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Iowa officials hope to increase trade with South Korea

BY ALECIA BROOKS | JUNE 09, 2011 7:20 AM

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Even though it’s thousands of miles away, Iowa officials say the Hawkeye State and South Korea are closely linked.

For instance, South Koreans have recently been dealing with an outbreak of foot-and-mouth disease, forcing farmers there to kill one-third of their hog herds. That hog deficit has led to greater pork exports from the United States to South Korea.

Iowa leaders, including Lt. Gov. Kim Reynolds and Secretary of Agriculture Bill Northey, are working in Seoul, South Korea, this week to strengthen trade relations with the Asian nation. They will stay in South Korea until Thursday and then visit China later this week.

Iowa officials are urging Congress to pass the pending Free Trade Agreement with South Korea, making way for more exports from Iowa to South Korea.

The trade agreements will produce an estimated 5,000 new jobs in Iowa, according to a press release from the governor’s office. Expanding trade will hopefully contribute to Gov. Terry Branstad’s goal of establishing 200,000 new jobs and increasing family incomes by 25 percent over the next five years, officials in the governor’s office said.

Iowa leaders held a conference call from South Korea to discuss the 41-member Iowa delegation’s trip — which includes representatives from Iowa Workforce Development and agricultural industries.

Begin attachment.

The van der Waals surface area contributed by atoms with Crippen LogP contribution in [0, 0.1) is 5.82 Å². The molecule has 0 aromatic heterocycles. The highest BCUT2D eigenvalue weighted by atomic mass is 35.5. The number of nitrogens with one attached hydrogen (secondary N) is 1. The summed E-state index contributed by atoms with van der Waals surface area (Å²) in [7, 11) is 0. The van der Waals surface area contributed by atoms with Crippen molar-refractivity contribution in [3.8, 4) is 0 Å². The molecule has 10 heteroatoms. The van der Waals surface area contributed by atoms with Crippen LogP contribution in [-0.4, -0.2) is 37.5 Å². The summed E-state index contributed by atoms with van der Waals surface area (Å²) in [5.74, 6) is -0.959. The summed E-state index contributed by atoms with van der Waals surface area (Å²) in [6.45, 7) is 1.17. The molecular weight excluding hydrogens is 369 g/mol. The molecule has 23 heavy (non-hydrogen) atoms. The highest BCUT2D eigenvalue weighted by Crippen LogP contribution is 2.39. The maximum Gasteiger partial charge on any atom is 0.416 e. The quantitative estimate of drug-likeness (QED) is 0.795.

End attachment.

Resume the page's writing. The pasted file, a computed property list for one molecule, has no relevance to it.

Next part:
Reynolds said the agenda includes seminars and meetings with South Korean ministers of politics, economics, business, and agriculture. The Iowa officials also met with U.S. Ambassador Kathleen Stevens, who received a call-to-action letter drafted by Branstad and five other governors. It urged the Obama administration and Congress to pass three pending trade agreements with Colombia, Panama, and South Korea.

Northey said competition and relevance have added urgency because other countries and groups — such the European Union and Chile — have established trade agreements. He also said other approaching events, including the political elections, could trump Congress’ interest in trade agreements.

Other events on the schedule included a reception with potential and existing customers and a meat-industry luncheon, Reynolds said.

“It really was an opportunity for us, along with the Iowa Beef Association and the Iowa Pork Association, to thank the customers that are located here in South Korea and to have a dialogue about how we can increase trade and to build relationships,” she said.

The trip is “intense” but “productive,” said Debi Durham, the director of the Iowa Department of Economic Development.

“Certainly, elevating international trade and investment is absolutely the right strategy for Iowa and the nation and is an essential component for creating and sustaining jobs,” she said.

Some members of the group also met with the top Vice Minister Jae-Soo Kim of South Korea’s Ministry of Food, Agriculture, Forestry, and Fisheries. They discussed recent issues in South Korea that have affected Iowa producers, Northey said.

Aside from the potential economic boon, Ed Greiman, a cattle farmer from Garner, Iowa, and the president of Iowa Cattleman’s Association, said South Korean consumers have some of the same goals as Iowans.

“These are people looking to add protein to their diets,” he said. “South Korea just can’t provide that for their population, so the country will need to import beef.”


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